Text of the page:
Careful What You Say

June 8, 2018

Susan C. Foster’s recent article “7 Things Great Leaders Never Say”, written for, dissects a number of business clichés and explains why these are not only useless but also potentially damaging. Here are the three we think are the most critical:

“Don’t do anything without asking me first.” The problem with this line is that it shows a complete lack of faith in the employee. Either a manager has properly prepared his employees, or he has not, in which case this must be rectified. If an employee is incompetent and un-teachable, then keeping him around is a poor reflection on the business. Micromanagement not only insults the employees’ abilities, it’s also a waste of time for someone who should be focused on the big picture. As Foster explains, “When leaders micromanage everything, they bottleneck the process and lower employee morale.”

“It’s not personal, it’s business.” Foster explains, “Business is all about relationships, and relationships are personal.” Indeed, this is applicable both to a manager’s relationship with his employees, as well as a business’s relationship with its customers. In the end, we’re all people, so it’s important to remember that fact during any decision-making. This means showing the staff that they’re valued so that the work environment is positive; and this also means showing the customers the same courtesy so they shop at your business and not at a faceless big-box or an Internet monolith.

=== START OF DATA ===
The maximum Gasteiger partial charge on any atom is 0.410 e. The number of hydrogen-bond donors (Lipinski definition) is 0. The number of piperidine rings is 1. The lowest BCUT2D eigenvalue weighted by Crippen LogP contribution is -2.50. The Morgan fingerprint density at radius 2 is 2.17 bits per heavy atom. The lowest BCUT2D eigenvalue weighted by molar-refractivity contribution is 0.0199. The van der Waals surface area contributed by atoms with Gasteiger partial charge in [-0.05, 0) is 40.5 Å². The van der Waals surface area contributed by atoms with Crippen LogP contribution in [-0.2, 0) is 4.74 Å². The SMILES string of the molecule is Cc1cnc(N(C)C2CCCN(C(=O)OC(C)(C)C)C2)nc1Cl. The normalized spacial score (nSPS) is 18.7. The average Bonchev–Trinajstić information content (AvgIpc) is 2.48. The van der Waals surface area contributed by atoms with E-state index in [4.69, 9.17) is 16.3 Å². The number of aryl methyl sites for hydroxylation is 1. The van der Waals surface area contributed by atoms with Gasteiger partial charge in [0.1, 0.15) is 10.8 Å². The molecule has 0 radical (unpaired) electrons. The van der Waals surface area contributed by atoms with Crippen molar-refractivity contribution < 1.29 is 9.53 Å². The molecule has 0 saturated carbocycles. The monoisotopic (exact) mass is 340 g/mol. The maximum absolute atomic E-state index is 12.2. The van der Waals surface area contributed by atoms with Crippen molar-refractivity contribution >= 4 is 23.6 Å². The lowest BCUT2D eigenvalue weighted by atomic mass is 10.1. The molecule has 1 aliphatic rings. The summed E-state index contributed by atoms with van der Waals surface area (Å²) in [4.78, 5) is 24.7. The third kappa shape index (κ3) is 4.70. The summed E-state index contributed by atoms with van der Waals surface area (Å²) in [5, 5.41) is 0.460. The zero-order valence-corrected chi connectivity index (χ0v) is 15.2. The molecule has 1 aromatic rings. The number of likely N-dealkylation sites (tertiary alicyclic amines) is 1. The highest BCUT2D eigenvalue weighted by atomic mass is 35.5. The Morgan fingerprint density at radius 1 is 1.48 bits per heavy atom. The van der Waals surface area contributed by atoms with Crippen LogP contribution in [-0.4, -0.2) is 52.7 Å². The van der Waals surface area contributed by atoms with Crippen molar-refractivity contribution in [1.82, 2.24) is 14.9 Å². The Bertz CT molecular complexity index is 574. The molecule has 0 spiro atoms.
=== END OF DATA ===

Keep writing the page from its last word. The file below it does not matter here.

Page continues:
“Failure is not an option.” Not only is this line unrealistic, it also usually used to put all the responsibility on the employees for success or lack thereof. In truth, there will be occasions where an employee does everything perfectly and a customer is still unsatisfied, or decides to shop at a competitor. Externalities, especially the economy, will have their influences, so to pretend otherwise is foolish. Worse still, managers will “instill fear and anxiety in their employees because mistakes are not allowed.” This makes everyone risk averse and kills creativity.

The common thread to these statements is that they show a lack of faith and appreciation for the staff. It’s important to expect great things from your employees, but don’t box them into no-win situations that will only lead to frustration. Employees must be developed, appreciated, and ultimately entrusted with responsibility.

Not only do employees need training, so do managers. Effective leadership isn’t really a natural gift—some are more suited to it than others, but it’s a skill that requires honing. To make sure the managers in your company are developing into great leaders, be sure to reach out to us at The Brandt Group, where we offer an array of development courses, seminars, and other tools to ensure just that.

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